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The Plus and Minus Factors of Different Ring Settings

A good number of couples choose their engagement rings based on the quality of the stone and the design of the setting. Because of aesthetics, design is often a major factor in the selection. However, a wise couple will realize that there is more to a setting than meets the eye.

Types of Settings

The quality of a setting depends on the way the mounting is constructed, regardless of style or design. Jewellers have used less than a dozen basic settings for hundreds of years. These basic settings are embellished and enhanced to keep pace with trends and fashions as these come and go.

1. The Prong Setting

The prong setting is the most frequently used mounting for gemstones today, especially for solitaire engagement rings. In this type of setting, three or more prongs hold the diamond securely. The ends of these prongs are bent over the crown of the stone, and sometimes these prongs are etched or shaped decoratively to give a round stone the appearance of a square cut gem.


Depending on the way this mounting is constructed, the diamond can be lifted considerably above the band or nestled close to it. In general, prong settings are used to produce dainty and delicate pieces of jewellery.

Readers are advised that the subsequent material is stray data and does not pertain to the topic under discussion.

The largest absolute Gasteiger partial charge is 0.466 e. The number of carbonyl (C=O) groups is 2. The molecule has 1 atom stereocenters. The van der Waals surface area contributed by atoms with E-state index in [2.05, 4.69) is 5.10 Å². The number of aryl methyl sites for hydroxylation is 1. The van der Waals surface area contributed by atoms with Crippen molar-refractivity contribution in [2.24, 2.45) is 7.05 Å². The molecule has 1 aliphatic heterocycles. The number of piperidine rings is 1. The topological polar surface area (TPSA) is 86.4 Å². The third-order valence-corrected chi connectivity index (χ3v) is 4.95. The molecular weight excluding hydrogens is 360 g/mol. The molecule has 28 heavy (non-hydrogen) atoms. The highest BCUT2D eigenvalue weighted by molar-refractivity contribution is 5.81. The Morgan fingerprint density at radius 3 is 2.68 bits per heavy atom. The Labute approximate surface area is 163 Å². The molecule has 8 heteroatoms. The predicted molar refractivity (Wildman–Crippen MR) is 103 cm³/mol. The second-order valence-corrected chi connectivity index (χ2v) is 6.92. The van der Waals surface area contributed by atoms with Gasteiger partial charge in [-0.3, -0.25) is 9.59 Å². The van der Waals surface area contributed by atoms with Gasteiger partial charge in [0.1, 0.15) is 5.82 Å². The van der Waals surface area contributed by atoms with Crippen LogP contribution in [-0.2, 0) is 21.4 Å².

Plus Factors
  1. This setting allows the diamond to take centre stage. When the prongs are fine, more of the diamond shows, and the stone is able to reflect more light.
  2. Prong settings are generally less expensive because they are simpler and easier to make.
  3. Rings with prongs are easier to clean than other settings. Usually, a good soak in a mild detergent is enough to remove dirt and grime that may have stuck to the rings crevices
Minus Factors
  1. The girdle of the stone is exposed and unprotected.
  2. If the prongs are set too high, there is greater risk that the ring will be snagged and the stone loosened.
  3. It is possible that the ring could puncture or scratch the delicate skin of a child that the wearer is caring for.<
  4. If the prongs are not sturdy, there is a possibility that one of them could break or get pried open.

If you are bent on choosing a prong setting, make sure that the prongs are even in height, and the stone is squarely and securely set. Choose the sturdiest prongs possible, and make sure the surface of the ring has no sharp or jagged areas that would make it more prone to snagging.

2. The Tension Setting

With the tension setting, the stone is held in place through pressure. Because the metal band holds the gem without supporting prongs, the gem looks as if it is floating. This setting is only appropriate for extremely hard stones such as diamonds, sapphires, and rubies.